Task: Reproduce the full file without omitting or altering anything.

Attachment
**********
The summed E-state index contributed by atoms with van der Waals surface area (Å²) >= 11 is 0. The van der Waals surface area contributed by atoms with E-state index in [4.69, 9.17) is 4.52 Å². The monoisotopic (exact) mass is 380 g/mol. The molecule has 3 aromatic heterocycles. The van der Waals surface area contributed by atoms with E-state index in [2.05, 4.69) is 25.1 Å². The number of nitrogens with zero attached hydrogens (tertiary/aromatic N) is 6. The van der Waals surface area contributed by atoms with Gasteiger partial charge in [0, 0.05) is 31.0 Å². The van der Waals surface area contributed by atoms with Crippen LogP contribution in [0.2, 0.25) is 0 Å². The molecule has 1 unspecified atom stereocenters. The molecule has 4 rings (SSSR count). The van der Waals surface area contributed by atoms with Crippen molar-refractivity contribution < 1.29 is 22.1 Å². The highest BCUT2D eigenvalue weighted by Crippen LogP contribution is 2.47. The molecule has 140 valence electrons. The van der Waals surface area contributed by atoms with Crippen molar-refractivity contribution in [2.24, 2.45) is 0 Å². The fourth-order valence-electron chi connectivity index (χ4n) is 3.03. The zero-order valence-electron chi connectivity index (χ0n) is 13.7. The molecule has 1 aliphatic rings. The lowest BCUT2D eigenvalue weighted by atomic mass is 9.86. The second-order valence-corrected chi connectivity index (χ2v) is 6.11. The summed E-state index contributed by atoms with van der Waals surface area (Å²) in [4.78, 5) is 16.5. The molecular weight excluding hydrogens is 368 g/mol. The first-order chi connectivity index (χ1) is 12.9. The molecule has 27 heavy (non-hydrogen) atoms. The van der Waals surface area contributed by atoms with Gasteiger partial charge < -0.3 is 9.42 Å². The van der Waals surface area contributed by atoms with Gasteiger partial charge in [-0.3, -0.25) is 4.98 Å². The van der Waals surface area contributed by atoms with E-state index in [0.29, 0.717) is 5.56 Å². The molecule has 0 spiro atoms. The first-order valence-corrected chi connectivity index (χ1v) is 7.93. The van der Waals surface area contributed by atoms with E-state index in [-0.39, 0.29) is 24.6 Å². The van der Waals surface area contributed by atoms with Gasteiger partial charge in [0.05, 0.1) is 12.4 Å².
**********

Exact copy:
The summed E-state index contributed by atoms with van der Waals surface area (Å²) >= 11 is 0. The van der Waals surface area contributed by atoms with E-state index in [4.69, 9.17) is 4.52 Å². The monoisotopic (exact) mass is 380 g/mol. The molecule has 3 aromatic heterocycles. The van der Waals surface area contributed by atoms with E-state index in [2.05, 4.69) is 25.1 Å². The number of nitrogens with zero attached hydrogens (tertiary/aromatic N) is 6. The van der Waals surface area contributed by atoms with Gasteiger partial charge in [0, 0.05) is 31.0 Å². The van der Waals surface area contributed by atoms with Crippen LogP contribution in [0.2, 0.25) is 0 Å². The molecule has 1 unspecified atom stereocenters. The molecule has 4 rings (SSSR count). The van der Waals surface area contributed by atoms with Crippen molar-refractivity contribution < 1.29 is 22.1 Å². The highest BCUT2D eigenvalue weighted by Crippen LogP contribution is 2.47. The molecule has 140 valence electrons. The van der Waals surface area contributed by atoms with Crippen molar-refractivity contribution in [2.24, 2.45) is 0 Å². The fourth-order valence-electron chi connectivity index (χ4n) is 3.03. The zero-order valence-electron chi connectivity index (χ0n) is 13.7. The molecule has 1 aliphatic rings. The lowest BCUT2D eigenvalue weighted by atomic mass is 9.86. The second-order valence-corrected chi connectivity index (χ2v) is 6.11. The summed E-state index contributed by atoms with van der Waals surface area (Å²) in [4.78, 5) is 16.5. The molecular weight excluding hydrogens is 368 g/mol. The first-order chi connectivity index (χ1) is 12.9. The molecule has 27 heavy (non-hydrogen) atoms. The van der Waals surface area contributed by atoms with Gasteiger partial charge < -0.3 is 9.42 Å². The van der Waals surface area contributed by atoms with Gasteiger partial charge in [-0.3, -0.25) is 4.98 Å². The van der Waals surface area contributed by atoms with E-state index in [0.29, 0.717) is 5.56 Å². The molecule has 0 spiro atoms. The first-order valence-corrected chi connectivity index (χ1v) is 7.93. The van der Waals surface area contributed by atoms with E-state index in [-0.39, 0.29) is 24.6 Å². The van der Waals surface area contributed by atoms with Gasteiger partial charge in [0.05, 0.1) is 12.4 Å².